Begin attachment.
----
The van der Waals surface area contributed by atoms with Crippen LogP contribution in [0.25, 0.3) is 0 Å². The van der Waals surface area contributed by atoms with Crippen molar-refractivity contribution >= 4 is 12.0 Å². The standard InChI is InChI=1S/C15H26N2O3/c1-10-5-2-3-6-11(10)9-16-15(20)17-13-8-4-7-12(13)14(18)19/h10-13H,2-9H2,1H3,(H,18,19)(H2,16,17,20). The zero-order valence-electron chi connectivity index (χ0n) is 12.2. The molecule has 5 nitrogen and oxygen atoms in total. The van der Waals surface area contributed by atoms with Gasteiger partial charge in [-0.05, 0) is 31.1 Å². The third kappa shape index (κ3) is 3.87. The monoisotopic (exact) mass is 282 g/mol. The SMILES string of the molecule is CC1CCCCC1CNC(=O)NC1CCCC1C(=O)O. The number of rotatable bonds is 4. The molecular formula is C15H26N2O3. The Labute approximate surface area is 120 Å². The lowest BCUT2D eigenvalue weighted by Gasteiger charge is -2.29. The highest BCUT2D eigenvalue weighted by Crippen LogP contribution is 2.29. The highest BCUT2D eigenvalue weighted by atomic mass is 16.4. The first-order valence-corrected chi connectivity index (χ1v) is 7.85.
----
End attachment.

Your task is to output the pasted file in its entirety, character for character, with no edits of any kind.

The van der Waals surface area contributed by atoms with Crippen LogP contribution in [0.25, 0.3) is 0 Å². The van der Waals surface area contributed by atoms with Crippen molar-refractivity contribution >= 4 is 12.0 Å². The standard InChI is InChI=1S/C15H26N2O3/c1-10-5-2-3-6-11(10)9-16-15(20)17-13-8-4-7-12(13)14(18)19/h10-13H,2-9H2,1H3,(H,18,19)(H2,16,17,20). The zero-order valence-electron chi connectivity index (χ0n) is 12.2. The molecule has 5 nitrogen and oxygen atoms in total. The van der Waals surface area contributed by atoms with Gasteiger partial charge in [-0.05, 0) is 31.1 Å². The third kappa shape index (κ3) is 3.87. The monoisotopic (exact) mass is 282 g/mol. The SMILES string of the molecule is CC1CCCCC1CNC(=O)NC1CCCC1C(=O)O. The number of rotatable bonds is 4. The molecular formula is C15H26N2O3. The Labute approximate surface area is 120 Å². The lowest BCUT2D eigenvalue weighted by Gasteiger charge is -2.29. The highest BCUT2D eigenvalue weighted by Crippen LogP contribution is 2.29. The highest BCUT2D eigenvalue weighted by atomic mass is 16.4. The first-order valence-corrected chi connectivity index (χ1v) is 7.85.